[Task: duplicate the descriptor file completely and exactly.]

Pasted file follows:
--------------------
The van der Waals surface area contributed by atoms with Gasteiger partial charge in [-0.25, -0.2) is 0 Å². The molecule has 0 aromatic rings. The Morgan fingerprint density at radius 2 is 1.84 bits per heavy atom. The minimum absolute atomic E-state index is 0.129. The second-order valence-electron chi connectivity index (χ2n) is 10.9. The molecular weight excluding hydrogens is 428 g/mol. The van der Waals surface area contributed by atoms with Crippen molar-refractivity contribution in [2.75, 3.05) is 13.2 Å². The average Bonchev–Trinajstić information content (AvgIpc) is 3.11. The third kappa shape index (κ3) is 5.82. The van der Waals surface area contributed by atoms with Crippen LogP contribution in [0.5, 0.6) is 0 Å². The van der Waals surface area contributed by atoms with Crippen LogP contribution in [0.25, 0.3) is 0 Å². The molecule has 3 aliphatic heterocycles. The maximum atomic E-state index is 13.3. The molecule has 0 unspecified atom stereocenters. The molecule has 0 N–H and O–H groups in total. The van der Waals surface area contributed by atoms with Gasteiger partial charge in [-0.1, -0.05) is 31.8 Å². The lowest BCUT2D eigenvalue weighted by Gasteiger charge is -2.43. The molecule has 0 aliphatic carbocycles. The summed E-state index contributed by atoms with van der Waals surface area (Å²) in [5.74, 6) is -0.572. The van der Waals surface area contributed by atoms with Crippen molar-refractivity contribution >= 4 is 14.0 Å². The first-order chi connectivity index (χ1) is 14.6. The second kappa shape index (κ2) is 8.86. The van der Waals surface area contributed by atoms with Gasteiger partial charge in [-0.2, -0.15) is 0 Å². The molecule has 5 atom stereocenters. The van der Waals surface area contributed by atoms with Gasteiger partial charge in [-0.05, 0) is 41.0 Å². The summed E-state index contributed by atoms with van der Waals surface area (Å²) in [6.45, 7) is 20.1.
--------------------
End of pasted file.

The van der Waals surface area contributed by atoms with Gasteiger partial charge in [-0.25, -0.2) is 0 Å². The molecule has 0 aromatic rings. The Morgan fingerprint density at radius 2 is 1.84 bits per heavy atom. The minimum absolute atomic E-state index is 0.129. The second-order valence-electron chi connectivity index (χ2n) is 10.9. The molecular weight excluding hydrogens is 428 g/mol. The van der Waals surface area contributed by atoms with Crippen molar-refractivity contribution in [2.75, 3.05) is 13.2 Å². The average Bonchev–Trinajstić information content (AvgIpc) is 3.11. The third kappa shape index (κ3) is 5.82. The van der Waals surface area contributed by atoms with Crippen LogP contribution in [0.5, 0.6) is 0 Å². The van der Waals surface area contributed by atoms with Crippen LogP contribution in [0.25, 0.3) is 0 Å². The molecule has 3 aliphatic heterocycles. The maximum atomic E-state index is 13.3. The molecule has 0 unspecified atom stereocenters. The molecule has 0 N–H and O–H groups in total. The van der Waals surface area contributed by atoms with Gasteiger partial charge in [-0.1, -0.05) is 31.8 Å². The lowest BCUT2D eigenvalue weighted by Gasteiger charge is -2.43. The molecule has 0 aliphatic carbocycles. The summed E-state index contributed by atoms with van der Waals surface area (Å²) in [5.74, 6) is -0.572. The van der Waals surface area contributed by atoms with Crippen molar-refractivity contribution >= 4 is 14.0 Å². The first-order chi connectivity index (χ1) is 14.6. The second kappa shape index (κ2) is 8.86. The van der Waals surface area contributed by atoms with Gasteiger partial charge in [-0.2, -0.15) is 0 Å². The molecule has 5 atom stereocenters. The van der Waals surface area contributed by atoms with Gasteiger partial charge in [-0.05, 0) is 41.0 Å². The summed E-state index contributed by atoms with van der Waals surface area (Å²) in [6.45, 7) is 20.1.